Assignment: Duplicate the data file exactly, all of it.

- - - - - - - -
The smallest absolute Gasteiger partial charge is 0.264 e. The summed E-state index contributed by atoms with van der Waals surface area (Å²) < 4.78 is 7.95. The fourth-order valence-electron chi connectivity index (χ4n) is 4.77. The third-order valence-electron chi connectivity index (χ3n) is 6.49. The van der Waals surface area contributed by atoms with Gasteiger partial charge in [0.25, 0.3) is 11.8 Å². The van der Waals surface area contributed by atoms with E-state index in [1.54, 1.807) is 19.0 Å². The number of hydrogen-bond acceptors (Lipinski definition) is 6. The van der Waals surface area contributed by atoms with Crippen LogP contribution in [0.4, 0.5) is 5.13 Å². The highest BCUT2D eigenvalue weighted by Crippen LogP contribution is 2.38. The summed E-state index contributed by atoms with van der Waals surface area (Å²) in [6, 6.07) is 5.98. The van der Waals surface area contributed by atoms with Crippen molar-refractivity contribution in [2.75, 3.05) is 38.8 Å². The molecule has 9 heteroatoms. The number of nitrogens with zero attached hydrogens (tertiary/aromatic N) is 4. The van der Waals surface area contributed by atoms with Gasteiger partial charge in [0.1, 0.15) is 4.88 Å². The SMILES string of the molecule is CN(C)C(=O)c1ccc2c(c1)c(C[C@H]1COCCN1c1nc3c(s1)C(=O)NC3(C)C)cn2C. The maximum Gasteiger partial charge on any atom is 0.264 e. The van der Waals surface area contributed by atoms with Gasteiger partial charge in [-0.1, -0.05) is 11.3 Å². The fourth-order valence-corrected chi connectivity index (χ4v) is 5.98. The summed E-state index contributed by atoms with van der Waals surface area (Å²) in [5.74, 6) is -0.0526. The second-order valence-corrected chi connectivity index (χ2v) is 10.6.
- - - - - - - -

The smallest absolute Gasteiger partial charge is 0.264 e. The summed E-state index contributed by atoms with van der Waals surface area (Å²) < 4.78 is 7.95. The fourth-order valence-electron chi connectivity index (χ4n) is 4.77. The third-order valence-electron chi connectivity index (χ3n) is 6.49. The van der Waals surface area contributed by atoms with Gasteiger partial charge in [0.25, 0.3) is 11.8 Å². The van der Waals surface area contributed by atoms with E-state index in [1.54, 1.807) is 19.0 Å². The number of hydrogen-bond acceptors (Lipinski definition) is 6. The van der Waals surface area contributed by atoms with Crippen LogP contribution in [0.4, 0.5) is 5.13 Å². The highest BCUT2D eigenvalue weighted by Crippen LogP contribution is 2.38. The summed E-state index contributed by atoms with van der Waals surface area (Å²) in [6, 6.07) is 5.98. The van der Waals surface area contributed by atoms with Crippen molar-refractivity contribution in [2.75, 3.05) is 38.8 Å². The molecule has 9 heteroatoms. The number of nitrogens with zero attached hydrogens (tertiary/aromatic N) is 4. The van der Waals surface area contributed by atoms with Gasteiger partial charge in [0.1, 0.15) is 4.88 Å². The SMILES string of the molecule is CN(C)C(=O)c1ccc2c(c1)c(C[C@H]1COCCN1c1nc3c(s1)C(=O)NC3(C)C)cn2C. The maximum Gasteiger partial charge on any atom is 0.264 e. The van der Waals surface area contributed by atoms with Gasteiger partial charge in [-0.1, -0.05) is 11.3 Å². The fourth-order valence-corrected chi connectivity index (χ4v) is 5.98. The summed E-state index contributed by atoms with van der Waals surface area (Å²) in [5.74, 6) is -0.0526. The second-order valence-corrected chi connectivity index (χ2v) is 10.6.